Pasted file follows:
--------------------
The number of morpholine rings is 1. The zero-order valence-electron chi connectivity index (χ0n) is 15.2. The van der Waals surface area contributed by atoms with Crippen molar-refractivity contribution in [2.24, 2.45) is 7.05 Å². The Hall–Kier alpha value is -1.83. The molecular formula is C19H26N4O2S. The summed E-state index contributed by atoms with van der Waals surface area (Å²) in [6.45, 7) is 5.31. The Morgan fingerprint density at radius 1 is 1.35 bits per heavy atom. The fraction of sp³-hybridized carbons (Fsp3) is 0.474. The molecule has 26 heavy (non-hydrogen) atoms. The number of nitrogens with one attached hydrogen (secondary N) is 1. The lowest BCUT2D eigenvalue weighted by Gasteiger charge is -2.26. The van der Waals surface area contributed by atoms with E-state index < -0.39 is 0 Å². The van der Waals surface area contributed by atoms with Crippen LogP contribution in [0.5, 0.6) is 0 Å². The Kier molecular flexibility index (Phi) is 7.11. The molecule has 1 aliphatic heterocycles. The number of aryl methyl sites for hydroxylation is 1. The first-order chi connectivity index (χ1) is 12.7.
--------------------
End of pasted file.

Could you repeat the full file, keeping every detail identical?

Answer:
The number of morpholine rings is 1. The zero-order valence-electron chi connectivity index (χ0n) is 15.2. The van der Waals surface area contributed by atoms with Crippen molar-refractivity contribution in [2.24, 2.45) is 7.05 Å². The Hall–Kier alpha value is -1.83. The molecular formula is C19H26N4O2S. The summed E-state index contributed by atoms with van der Waals surface area (Å²) in [6.45, 7) is 5.31. The Morgan fingerprint density at radius 1 is 1.35 bits per heavy atom. The fraction of sp³-hybridized carbons (Fsp3) is 0.474. The molecule has 26 heavy (non-hydrogen) atoms. The number of nitrogens with one attached hydrogen (secondary N) is 1. The lowest BCUT2D eigenvalue weighted by Gasteiger charge is -2.26. The van der Waals surface area contributed by atoms with E-state index < -0.39 is 0 Å². The van der Waals surface area contributed by atoms with Crippen LogP contribution in [0.5, 0.6) is 0 Å². The Kier molecular flexibility index (Phi) is 7.11. The molecule has 1 aliphatic heterocycles. The number of aryl methyl sites for hydroxylation is 1. The first-order chi connectivity index (χ1) is 12.7.